400 Ways to Make a Sandwich: A 1909 Cookbook Full of Creative Recipes

Good news for anyone looking to escape the tired old sardine sandwich rut – The Up-To-Date Sandwich Book: 400 Ways to Make a Sandwich, above, boasts no fewer than ten variations, plus a handful of canapés.

The omega-3-rich fishes may be swimming their way back onto trendy 21st-century lunch menus, but back in 1909, when The Up-To-Date Sandwich Book was published, convincing diners to order them wasn’t such an uphill battle.

Other popular ingredients of the period include tongue, English walnuts, flowers, and of course, cheese, with nary an avocado in sight.

Author Eva Greene Fuller had a clear preference for spreadable consistencies, an insistence on “perfect bread in suitable condition” and an eye for detail, evident in such suggested garnishes as smilax and maidenhair fern.

Naturally, there are some misfires amid the 400, at least as far as modern palates and sensibilities are concerned.

The Mexican Sandwich calls for a spoonful of baked beans mixed with catsup and butter, served atop a large square cracker.

The Oriental Sandwich features a spread made of cream cheese, maple syrup, and sliced maraschino cherries.  

The Dyspeptic Sandwich is the only one to use gluten-free bread… sprinkled with brown bread crumbs. 

The Popcorn Sandwich sounds quite tasty except for the titular ingredient, which is passed through a meat chopper and combined with sardines, prior to being spread with Parmesan and slid under the broiler.

As for peanut butter, it’s a mix-your-own affair, using chopped peanuts and the cook’s choice of mayonnaise, sweetened whipped cream, sherry or port wine.

And children are sure to approve of the School Sandwich, a simple concoction of buttered white bread and brown sugar.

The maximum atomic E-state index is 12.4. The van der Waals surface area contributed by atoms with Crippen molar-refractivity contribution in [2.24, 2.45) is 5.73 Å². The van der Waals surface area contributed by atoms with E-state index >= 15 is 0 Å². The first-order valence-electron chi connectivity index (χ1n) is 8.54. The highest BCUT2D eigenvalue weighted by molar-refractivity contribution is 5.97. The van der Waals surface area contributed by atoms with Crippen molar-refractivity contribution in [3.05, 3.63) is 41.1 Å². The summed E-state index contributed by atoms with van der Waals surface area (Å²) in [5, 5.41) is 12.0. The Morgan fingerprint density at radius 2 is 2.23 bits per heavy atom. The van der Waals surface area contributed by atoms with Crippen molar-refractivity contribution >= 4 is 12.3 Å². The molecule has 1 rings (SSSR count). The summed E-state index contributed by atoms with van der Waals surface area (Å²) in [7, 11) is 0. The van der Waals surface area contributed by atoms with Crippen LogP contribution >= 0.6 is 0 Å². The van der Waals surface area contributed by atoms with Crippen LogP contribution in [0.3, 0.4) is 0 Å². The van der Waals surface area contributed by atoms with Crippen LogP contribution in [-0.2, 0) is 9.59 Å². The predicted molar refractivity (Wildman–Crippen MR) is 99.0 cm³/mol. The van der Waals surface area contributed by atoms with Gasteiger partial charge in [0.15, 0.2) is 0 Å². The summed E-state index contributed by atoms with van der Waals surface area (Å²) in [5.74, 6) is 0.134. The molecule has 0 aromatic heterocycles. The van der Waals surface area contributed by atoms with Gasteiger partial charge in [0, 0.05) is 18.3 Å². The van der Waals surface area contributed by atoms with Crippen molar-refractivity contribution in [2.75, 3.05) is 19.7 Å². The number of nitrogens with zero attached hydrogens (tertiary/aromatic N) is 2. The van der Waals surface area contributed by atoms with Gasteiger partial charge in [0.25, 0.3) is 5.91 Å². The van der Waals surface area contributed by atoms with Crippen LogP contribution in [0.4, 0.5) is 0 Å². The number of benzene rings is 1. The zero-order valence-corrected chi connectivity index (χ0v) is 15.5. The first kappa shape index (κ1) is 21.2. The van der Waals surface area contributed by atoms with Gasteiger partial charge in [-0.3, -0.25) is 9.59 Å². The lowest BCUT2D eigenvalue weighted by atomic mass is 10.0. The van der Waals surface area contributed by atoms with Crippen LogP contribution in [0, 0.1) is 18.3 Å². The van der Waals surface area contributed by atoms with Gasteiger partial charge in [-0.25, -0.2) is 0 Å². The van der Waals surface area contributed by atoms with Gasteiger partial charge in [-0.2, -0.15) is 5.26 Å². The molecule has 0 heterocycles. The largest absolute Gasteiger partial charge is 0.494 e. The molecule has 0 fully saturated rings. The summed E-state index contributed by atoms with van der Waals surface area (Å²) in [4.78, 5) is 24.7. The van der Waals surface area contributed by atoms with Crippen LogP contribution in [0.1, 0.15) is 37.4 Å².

Below is a taste to get you started, though all 400 recipes can be browsed above. The initiated may also be interested in the etymology of the word “sandwich” on the Public Domain Review, who brought this cookbook to our attention, 

Cannibal Sandwich

Chop raw beef and onions very fine, season with salt and pepper and spread on lightly buttered brown bread.

Bummers Custard Sandwich

Take a cake of Roquefort cheese and divide in thirds; moisten one third with brandy, another third with olive oil and the other third with Worcestershire sauce. mix all together and place between split water biscuits toasted. Good for a stag lunch. 

Aspic Jelly Sandwich

Soak one box (two ounces) of gelatin in one cup of chicken liquor until softened; add three cupfuls of chicken stock seasoned with a little parsley, celery, three cloves, a blade of mace and a dash of salt and pepper. Strain into a dish and add a little shredded breast of chicken; set in a cold place to harden; when cold, slice in fancy shaped and place on slightly butter whole wheat bread. Garnish with a stick of celery.  

Violet Sandwich

Cover the butter with violets over night; slice white bread thin and spread with the butter. Put slices together and cover with the petals of the violets.

via Public Domain Review

Related Content:

An Archive of 3,000 Vintage Cookbooks Lets You Travel Back Through Culinary Time

Foodie Alert: New York Public Library Presents an Archive of 17,000 Restaurant Menus (1851-2008)

The New York Times Makes 17,000 Tasty Recipes Available Online: Japanese, Italian, Thai & Much More

Ayun Halliday is an author, illustrator, theater maker and Chief Primatologist of the East Village Inky zine.  She will serving as both emcee and referee in this weekend’s Brooklyn Book Festival Illustrator Smackdown. Follow her @AyunHalliday.

by | Permalink | Comments (0) |

Comments (0)

Be the first to comment.

Leave a Reply